Wednesday, January 17, 2007

Boston "Urban Core Condo Market" Performance

Prompted by a frequent commenter, I downloaded condo stats from the Warren Report (link here) for all of 2005 and 2006. For this analysis I included all Boston neighborhoods, as well as Cambridge, Brookline, and Somerville (my "Urban Core Condo Market"). I then excluded West Roxbury, Roslindale, Hyde Park, and Mattapan from this analysis because these are the four smallest condo markets, each has the same or more SFH sales as condos, and I wanted to focus on condo-dominated neighborhoods. (Note: The Warren Report defines Boston as Beacon Hill, Back Bay, North End, South End, so I don't have breakouts for these neighborhoods)

First up, lets look at condo sales in 2005 and 2006 for these markets. To aid comparisons, I've labeled the % change comparing 2006 to 2005.

Only two markets showed an increase in sales, Dorchester (up 33.9%) and Somerville (up 17.7%). In every other market sales declined (sometimes precipitously), though the largest market (Boston) shows a modest decline (-1.4%). The total number of sales in these market declined 8.4% YOY.

Here are the median condo price figures for 2005 and 2006.

The only markets with an increase in median condo prices are Dorchester (up 5.5%) and JP (up 0.3%). Every other market is down YOY. On a sales weighted average basis, prices in these markets are down 2.3% YOY.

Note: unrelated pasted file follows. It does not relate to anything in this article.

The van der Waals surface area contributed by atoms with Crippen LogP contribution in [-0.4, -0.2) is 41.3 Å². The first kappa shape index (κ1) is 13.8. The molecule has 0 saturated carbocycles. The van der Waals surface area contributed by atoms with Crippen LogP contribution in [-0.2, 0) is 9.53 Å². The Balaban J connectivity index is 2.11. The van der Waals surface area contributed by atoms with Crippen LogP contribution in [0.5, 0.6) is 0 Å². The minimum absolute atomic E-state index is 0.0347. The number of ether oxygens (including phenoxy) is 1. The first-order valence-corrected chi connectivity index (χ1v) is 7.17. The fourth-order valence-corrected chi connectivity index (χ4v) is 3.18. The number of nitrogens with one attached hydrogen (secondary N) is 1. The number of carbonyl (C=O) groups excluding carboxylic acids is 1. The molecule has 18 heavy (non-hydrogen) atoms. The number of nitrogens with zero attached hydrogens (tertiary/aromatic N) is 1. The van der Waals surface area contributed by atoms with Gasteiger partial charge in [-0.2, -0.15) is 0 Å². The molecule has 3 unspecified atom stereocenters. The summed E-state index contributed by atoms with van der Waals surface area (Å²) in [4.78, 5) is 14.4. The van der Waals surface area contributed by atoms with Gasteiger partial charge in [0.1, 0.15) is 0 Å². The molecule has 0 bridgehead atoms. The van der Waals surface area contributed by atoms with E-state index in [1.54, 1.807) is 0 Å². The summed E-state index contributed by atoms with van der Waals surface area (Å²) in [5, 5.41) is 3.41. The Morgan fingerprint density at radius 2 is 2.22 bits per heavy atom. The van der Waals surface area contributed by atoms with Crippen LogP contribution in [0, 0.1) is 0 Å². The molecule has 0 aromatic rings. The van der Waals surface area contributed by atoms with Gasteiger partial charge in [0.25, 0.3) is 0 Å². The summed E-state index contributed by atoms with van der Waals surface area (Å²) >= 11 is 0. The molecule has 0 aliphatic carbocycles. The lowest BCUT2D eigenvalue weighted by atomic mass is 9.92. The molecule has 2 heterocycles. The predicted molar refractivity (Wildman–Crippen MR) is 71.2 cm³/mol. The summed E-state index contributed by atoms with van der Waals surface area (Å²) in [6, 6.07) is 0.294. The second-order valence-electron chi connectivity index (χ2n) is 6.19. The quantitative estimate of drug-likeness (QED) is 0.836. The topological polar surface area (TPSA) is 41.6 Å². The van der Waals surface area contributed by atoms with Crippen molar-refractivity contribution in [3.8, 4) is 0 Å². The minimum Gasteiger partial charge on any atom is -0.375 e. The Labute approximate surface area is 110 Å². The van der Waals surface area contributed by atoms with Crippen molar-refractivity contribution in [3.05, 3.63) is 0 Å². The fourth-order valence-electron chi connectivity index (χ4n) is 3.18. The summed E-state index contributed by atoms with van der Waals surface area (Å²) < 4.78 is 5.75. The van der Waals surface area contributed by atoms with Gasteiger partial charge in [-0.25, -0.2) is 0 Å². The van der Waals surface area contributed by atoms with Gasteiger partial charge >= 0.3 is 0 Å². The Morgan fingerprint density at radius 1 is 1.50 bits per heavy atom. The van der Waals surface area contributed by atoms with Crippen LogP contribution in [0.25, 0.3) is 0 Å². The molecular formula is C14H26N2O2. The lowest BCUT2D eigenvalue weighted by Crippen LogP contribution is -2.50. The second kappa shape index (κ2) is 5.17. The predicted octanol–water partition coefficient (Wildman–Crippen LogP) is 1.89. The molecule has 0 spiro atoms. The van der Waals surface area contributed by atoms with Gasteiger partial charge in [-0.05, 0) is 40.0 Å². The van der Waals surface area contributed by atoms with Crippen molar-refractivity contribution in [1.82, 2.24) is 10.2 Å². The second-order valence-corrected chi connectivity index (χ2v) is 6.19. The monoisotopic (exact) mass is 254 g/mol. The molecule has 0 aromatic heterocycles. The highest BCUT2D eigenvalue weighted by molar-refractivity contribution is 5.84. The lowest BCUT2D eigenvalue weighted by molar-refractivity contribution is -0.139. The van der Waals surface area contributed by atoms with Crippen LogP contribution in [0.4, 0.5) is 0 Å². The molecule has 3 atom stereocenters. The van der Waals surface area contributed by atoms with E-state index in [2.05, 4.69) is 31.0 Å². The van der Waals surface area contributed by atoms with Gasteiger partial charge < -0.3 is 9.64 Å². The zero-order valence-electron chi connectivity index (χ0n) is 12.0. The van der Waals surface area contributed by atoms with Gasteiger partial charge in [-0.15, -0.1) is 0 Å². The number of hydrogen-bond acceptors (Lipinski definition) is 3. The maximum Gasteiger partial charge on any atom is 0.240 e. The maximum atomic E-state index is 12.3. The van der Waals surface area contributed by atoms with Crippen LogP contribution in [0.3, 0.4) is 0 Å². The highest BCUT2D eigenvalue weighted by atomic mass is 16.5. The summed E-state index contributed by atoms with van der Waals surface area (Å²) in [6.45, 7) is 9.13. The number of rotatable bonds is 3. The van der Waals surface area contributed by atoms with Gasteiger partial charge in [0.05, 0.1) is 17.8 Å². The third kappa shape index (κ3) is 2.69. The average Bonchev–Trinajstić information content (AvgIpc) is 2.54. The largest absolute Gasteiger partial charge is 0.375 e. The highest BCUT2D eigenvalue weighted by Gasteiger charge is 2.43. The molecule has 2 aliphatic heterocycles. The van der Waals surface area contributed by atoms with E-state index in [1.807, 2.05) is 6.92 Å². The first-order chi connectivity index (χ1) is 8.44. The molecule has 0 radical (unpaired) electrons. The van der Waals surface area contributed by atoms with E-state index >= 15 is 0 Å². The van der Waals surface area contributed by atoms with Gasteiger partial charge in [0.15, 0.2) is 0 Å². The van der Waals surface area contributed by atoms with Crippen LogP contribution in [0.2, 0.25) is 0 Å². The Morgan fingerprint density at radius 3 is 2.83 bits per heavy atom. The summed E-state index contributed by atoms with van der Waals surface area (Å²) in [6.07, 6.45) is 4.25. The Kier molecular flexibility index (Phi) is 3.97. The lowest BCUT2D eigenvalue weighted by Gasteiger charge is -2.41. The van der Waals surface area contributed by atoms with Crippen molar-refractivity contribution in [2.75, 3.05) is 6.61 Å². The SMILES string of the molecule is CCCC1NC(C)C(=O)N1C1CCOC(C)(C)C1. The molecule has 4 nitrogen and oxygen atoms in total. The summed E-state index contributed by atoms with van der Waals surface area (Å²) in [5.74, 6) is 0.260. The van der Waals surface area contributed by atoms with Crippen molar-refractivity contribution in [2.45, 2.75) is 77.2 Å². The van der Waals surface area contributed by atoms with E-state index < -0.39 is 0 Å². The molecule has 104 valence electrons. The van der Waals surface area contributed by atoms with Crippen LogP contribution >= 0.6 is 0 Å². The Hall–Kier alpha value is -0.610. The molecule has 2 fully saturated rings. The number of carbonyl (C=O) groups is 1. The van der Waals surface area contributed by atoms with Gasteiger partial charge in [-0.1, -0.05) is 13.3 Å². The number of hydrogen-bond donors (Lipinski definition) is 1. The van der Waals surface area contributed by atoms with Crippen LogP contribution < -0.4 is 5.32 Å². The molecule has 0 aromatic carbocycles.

Interpret as you will. I doubt this will change anyone's mind about the state or trajectory of the market. The purpose is to provide a complete analysis, using year over year numbers and including all relevant neighborhoods, as a basis for discussion.


TheLievense said...

Thanks, it's interesting to see that the "urban condo" market isn't as soft as the rest of the state, but there is certainly softness there.

Of course the one thing that all of the released stats are missing is the incentives that sellers are adding to the pot to get people to purchase (such as free upgrades to fixtures, countertops, appliances, etc).

2007 is going to be the big year though because of the coming tsunami of foreclosures that may occur. If that happens, not even the "urban condo" market will be able to resist the undertow.

notsofastlouie said...

It's great to see the data graphed out.

In fact, Urban Core Market condo sales had decreased substantially year over year in the SUMMER of 06 - much more than the yearly averages.

But since the FALL SEASON they have been HIGHER than last year's numbers. How does one explain the sudden increase in sales?

A note on Urban Condo supply: See the last page of the Otis&Ahearn mid-year report (link below): it shows the construction pipeline for condos in the "urban Core market." According to the report, most condo units in major developments to be completed in 2007 are pre-sold, only about 1,500 units left out of 4,000 new construction units.

Here's the link.

notsofastlouie said...

Another try:

notsofastlouie said...

I'm typing it in but it's not registering. Last try:

OnPoint said...

A question more than a comment...have you come across any quantitative data or research indicating the expected effect of the trillions of dollars in ARM's readjusting in 2007 and/or 2008?

OnPoint said...
This comment has been removed by the author.
stuckinthecity said...

Link to my blog about Chicago RE.

Urban pioneers settle in, hoping their investment pays off

paula said...

Great performance in Boston Condo Market.

Paula M
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Torontocondo said...

With the high price of single family homes, condominiums and townhouses are becoming more attractive to many buyers.

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